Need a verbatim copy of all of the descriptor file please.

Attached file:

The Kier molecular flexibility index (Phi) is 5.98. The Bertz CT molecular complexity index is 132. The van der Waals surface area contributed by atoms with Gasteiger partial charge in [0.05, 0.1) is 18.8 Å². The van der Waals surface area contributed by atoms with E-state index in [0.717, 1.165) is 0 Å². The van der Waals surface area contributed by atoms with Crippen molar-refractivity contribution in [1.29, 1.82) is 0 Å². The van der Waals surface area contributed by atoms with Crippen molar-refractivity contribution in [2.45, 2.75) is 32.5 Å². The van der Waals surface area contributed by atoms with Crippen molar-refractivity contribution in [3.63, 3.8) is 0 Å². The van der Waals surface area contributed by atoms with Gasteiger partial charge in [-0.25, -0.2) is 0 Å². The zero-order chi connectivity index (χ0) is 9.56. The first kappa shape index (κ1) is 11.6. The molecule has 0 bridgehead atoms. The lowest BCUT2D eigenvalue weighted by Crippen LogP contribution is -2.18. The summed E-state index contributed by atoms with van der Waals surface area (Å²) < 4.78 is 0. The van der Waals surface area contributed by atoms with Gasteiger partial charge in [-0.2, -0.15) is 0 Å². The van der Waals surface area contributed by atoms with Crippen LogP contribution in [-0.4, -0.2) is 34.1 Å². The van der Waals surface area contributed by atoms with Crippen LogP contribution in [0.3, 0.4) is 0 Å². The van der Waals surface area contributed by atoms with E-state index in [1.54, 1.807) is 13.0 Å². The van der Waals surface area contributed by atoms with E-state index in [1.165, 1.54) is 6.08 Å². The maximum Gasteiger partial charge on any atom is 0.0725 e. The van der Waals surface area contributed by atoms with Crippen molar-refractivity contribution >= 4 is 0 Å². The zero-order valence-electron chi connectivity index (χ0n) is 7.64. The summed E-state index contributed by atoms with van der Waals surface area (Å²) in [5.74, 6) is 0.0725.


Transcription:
The Kier molecular flexibility index (Phi) is 5.98. The Bertz CT molecular complexity index is 132. The van der Waals surface area contributed by atoms with Gasteiger partial charge in [0.05, 0.1) is 18.8 Å². The van der Waals surface area contributed by atoms with E-state index in [0.717, 1.165) is 0 Å². The van der Waals surface area contributed by atoms with Crippen molar-refractivity contribution in [1.29, 1.82) is 0 Å². The van der Waals surface area contributed by atoms with Crippen molar-refractivity contribution in [2.45, 2.75) is 32.5 Å². The van der Waals surface area contributed by atoms with Crippen molar-refractivity contribution in [3.63, 3.8) is 0 Å². The van der Waals surface area contributed by atoms with Gasteiger partial charge in [-0.25, -0.2) is 0 Å². The zero-order chi connectivity index (χ0) is 9.56. The first kappa shape index (κ1) is 11.6. The molecule has 0 bridgehead atoms. The lowest BCUT2D eigenvalue weighted by Crippen LogP contribution is -2.18. The summed E-state index contributed by atoms with van der Waals surface area (Å²) < 4.78 is 0. The van der Waals surface area contributed by atoms with Gasteiger partial charge in [-0.2, -0.15) is 0 Å². The van der Waals surface area contributed by atoms with Crippen LogP contribution in [-0.4, -0.2) is 34.1 Å². The van der Waals surface area contributed by atoms with Crippen LogP contribution in [0.3, 0.4) is 0 Å². The van der Waals surface area contributed by atoms with E-state index in [1.54, 1.807) is 13.0 Å². The van der Waals surface area contributed by atoms with E-state index in [1.165, 1.54) is 6.08 Å². The maximum Gasteiger partial charge on any atom is 0.0725 e. The van der Waals surface area contributed by atoms with Crippen molar-refractivity contribution >= 4 is 0 Å². The zero-order valence-electron chi connectivity index (χ0n) is 7.64. The summed E-state index contributed by atoms with van der Waals surface area (Å²) in [5.74, 6) is 0.0725.